Recent Reviews

If you’d like to add your own review, simply click ‘Leave a Review’ on the wine’s product page.


SP16331 SP16331 The Society's Exhibition Rioja Reserva 2015

The wine is a garnet colour, indicating it has some ageing behind it. And this wine has done that very elegantly indeed. It has aromas of cedar, vanilla, coconut and red fruits. There's a refreshing acidity with red fruits, vanilla and spice all tapping on my palate's senses. - Jane Clare

( Lancashire Evening Post 5th Apr 2021 )

£16.50
CE10971 CE10971 Undurraga Candelabro Itata Cinsault 2019

The grapes for this wine come from 70-year old, “dry-farmed” (unirrigated) cinsault vines in Itata, one of Chile’s more southerly wine regions. This is a light-ish-bodied – yet also fleshy – red that would work well with lamb chops or pâté. - Victoria Moore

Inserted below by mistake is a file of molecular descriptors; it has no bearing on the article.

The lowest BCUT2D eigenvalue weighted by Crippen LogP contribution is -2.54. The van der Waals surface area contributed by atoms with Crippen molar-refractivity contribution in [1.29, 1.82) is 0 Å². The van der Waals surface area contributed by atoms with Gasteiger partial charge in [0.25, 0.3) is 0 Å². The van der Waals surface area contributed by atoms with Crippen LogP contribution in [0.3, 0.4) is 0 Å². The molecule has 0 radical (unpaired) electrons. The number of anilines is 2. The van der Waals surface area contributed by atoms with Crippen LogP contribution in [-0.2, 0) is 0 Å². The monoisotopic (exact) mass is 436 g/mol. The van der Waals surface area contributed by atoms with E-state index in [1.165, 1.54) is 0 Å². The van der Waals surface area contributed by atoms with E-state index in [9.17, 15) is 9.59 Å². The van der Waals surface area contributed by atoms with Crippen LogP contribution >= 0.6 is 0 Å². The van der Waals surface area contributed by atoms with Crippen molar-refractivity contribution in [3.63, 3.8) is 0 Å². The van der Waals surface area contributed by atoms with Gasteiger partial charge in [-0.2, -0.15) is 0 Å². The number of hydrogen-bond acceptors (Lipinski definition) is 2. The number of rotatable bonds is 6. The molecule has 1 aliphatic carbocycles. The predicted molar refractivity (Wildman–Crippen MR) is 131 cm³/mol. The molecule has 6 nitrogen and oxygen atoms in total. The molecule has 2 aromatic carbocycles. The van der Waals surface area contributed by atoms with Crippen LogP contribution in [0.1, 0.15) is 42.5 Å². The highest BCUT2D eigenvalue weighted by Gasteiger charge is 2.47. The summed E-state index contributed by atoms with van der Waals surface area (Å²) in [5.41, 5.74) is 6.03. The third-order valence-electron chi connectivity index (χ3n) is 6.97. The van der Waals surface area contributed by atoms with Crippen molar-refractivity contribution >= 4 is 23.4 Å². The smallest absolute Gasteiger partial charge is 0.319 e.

( The Daily Telegraph 3rd Apr 2021 )

£7.50
SP15721 SP15721 Asua Crianza Rioja, 2017

This Rioja is a scintillating mix of coffee, vanilla and chocolate aromas with a delicious spicy smokiness from 18 months of ageing in French oak barrels.  Top notch with lamb. - Matt Nixson

( Daily Express 3rd Apr 2021 )

£10.50
WC21120 WC21120 Fizz & Chocolates Case

The Saumur region of the Loire is noted for its sparkling wine and this fizz, from producer Gratien & Meyer's 2015 vintage, brings body to the wine without losing freshness. Easy on the palate and the Linden Lady chocolates in a 300g box are equally tasty. - Matt Nixson

( Daily Express 3rd Apr 2021 )

£26.50
AA3081 AA3081 Familie Mantler Roter Veltliner, Niederösterreich 2019